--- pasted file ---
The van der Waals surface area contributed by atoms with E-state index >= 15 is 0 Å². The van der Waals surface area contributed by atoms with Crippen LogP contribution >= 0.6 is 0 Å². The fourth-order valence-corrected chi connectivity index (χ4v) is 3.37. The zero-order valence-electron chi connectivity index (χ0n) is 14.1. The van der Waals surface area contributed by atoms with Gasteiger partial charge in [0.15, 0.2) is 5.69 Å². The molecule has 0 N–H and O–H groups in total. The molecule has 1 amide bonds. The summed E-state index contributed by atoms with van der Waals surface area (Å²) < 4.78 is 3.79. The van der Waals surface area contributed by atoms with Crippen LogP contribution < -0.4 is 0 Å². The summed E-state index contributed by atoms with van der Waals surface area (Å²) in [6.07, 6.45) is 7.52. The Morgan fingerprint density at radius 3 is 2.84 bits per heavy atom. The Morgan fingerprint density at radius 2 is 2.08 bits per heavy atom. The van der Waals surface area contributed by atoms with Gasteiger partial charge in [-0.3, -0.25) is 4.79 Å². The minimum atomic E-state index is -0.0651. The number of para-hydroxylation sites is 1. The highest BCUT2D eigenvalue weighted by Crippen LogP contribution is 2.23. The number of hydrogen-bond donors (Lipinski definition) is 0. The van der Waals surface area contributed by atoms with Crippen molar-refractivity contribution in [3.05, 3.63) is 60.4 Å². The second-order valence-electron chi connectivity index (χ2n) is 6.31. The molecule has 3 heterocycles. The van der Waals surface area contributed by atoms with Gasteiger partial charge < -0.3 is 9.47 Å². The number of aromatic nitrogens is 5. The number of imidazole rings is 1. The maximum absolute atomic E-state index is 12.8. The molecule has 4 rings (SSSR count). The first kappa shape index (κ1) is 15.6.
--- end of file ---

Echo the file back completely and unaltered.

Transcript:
The van der Waals surface area contributed by atoms with E-state index >= 15 is 0 Å². The van der Waals surface area contributed by atoms with Crippen LogP contribution >= 0.6 is 0 Å². The fourth-order valence-corrected chi connectivity index (χ4v) is 3.37. The zero-order valence-electron chi connectivity index (χ0n) is 14.1. The van der Waals surface area contributed by atoms with Gasteiger partial charge in [0.15, 0.2) is 5.69 Å². The molecule has 0 N–H and O–H groups in total. The molecule has 1 amide bonds. The summed E-state index contributed by atoms with van der Waals surface area (Å²) < 4.78 is 3.79. The van der Waals surface area contributed by atoms with Crippen LogP contribution < -0.4 is 0 Å². The summed E-state index contributed by atoms with van der Waals surface area (Å²) in [6.07, 6.45) is 7.52. The Morgan fingerprint density at radius 3 is 2.84 bits per heavy atom. The Morgan fingerprint density at radius 2 is 2.08 bits per heavy atom. The van der Waals surface area contributed by atoms with Gasteiger partial charge in [-0.3, -0.25) is 4.79 Å². The minimum atomic E-state index is -0.0651. The number of para-hydroxylation sites is 1. The highest BCUT2D eigenvalue weighted by Crippen LogP contribution is 2.23. The number of hydrogen-bond donors (Lipinski definition) is 0. The van der Waals surface area contributed by atoms with Crippen molar-refractivity contribution in [3.05, 3.63) is 60.4 Å². The second-order valence-electron chi connectivity index (χ2n) is 6.31. The molecule has 3 heterocycles. The van der Waals surface area contributed by atoms with Gasteiger partial charge < -0.3 is 9.47 Å². The number of aromatic nitrogens is 5. The number of imidazole rings is 1. The maximum absolute atomic E-state index is 12.8. The molecule has 4 rings (SSSR count). The first kappa shape index (κ1) is 15.6.